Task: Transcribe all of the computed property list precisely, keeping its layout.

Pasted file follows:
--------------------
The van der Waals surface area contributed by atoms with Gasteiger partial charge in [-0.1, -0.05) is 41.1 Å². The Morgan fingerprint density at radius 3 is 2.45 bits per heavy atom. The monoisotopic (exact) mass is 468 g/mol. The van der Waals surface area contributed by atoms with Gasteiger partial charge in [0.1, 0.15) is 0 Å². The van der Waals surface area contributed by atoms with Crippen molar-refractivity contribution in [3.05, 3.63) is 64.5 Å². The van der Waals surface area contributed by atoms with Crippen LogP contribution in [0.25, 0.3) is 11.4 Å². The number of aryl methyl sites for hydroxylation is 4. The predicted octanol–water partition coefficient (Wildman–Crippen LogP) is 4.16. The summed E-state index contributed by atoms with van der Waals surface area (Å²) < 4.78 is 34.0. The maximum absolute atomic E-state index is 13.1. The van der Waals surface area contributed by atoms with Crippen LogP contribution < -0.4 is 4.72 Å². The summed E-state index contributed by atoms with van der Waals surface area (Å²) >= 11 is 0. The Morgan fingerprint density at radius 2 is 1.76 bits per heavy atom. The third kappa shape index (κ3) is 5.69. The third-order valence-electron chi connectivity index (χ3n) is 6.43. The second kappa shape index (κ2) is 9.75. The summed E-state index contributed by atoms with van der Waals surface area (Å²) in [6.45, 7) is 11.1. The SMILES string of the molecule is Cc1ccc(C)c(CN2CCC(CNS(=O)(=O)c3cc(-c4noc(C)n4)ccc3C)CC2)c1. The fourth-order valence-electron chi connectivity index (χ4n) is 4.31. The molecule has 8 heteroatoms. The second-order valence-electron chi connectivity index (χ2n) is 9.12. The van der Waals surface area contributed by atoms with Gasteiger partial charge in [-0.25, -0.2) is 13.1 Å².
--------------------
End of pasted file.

The van der Waals surface area contributed by atoms with Gasteiger partial charge in [-0.1, -0.05) is 41.1 Å². The Morgan fingerprint density at radius 3 is 2.45 bits per heavy atom. The monoisotopic (exact) mass is 468 g/mol. The van der Waals surface area contributed by atoms with Gasteiger partial charge in [0.1, 0.15) is 0 Å². The van der Waals surface area contributed by atoms with Crippen molar-refractivity contribution in [3.05, 3.63) is 64.5 Å². The van der Waals surface area contributed by atoms with Crippen LogP contribution in [0.25, 0.3) is 11.4 Å². The number of aryl methyl sites for hydroxylation is 4. The predicted octanol–water partition coefficient (Wildman–Crippen LogP) is 4.16. The summed E-state index contributed by atoms with van der Waals surface area (Å²) < 4.78 is 34.0. The maximum absolute atomic E-state index is 13.1. The van der Waals surface area contributed by atoms with Crippen LogP contribution < -0.4 is 4.72 Å². The summed E-state index contributed by atoms with van der Waals surface area (Å²) >= 11 is 0. The Morgan fingerprint density at radius 2 is 1.76 bits per heavy atom. The third kappa shape index (κ3) is 5.69. The third-order valence-electron chi connectivity index (χ3n) is 6.43. The second kappa shape index (κ2) is 9.75. The summed E-state index contributed by atoms with van der Waals surface area (Å²) in [6.45, 7) is 11.1. The SMILES string of the molecule is Cc1ccc(C)c(CN2CCC(CNS(=O)(=O)c3cc(-c4noc(C)n4)ccc3C)CC2)c1. The fourth-order valence-electron chi connectivity index (χ4n) is 4.31. The molecule has 8 heteroatoms. The second-order valence-electron chi connectivity index (χ2n) is 9.12. The van der Waals surface area contributed by atoms with Gasteiger partial charge in [-0.25, -0.2) is 13.1 Å².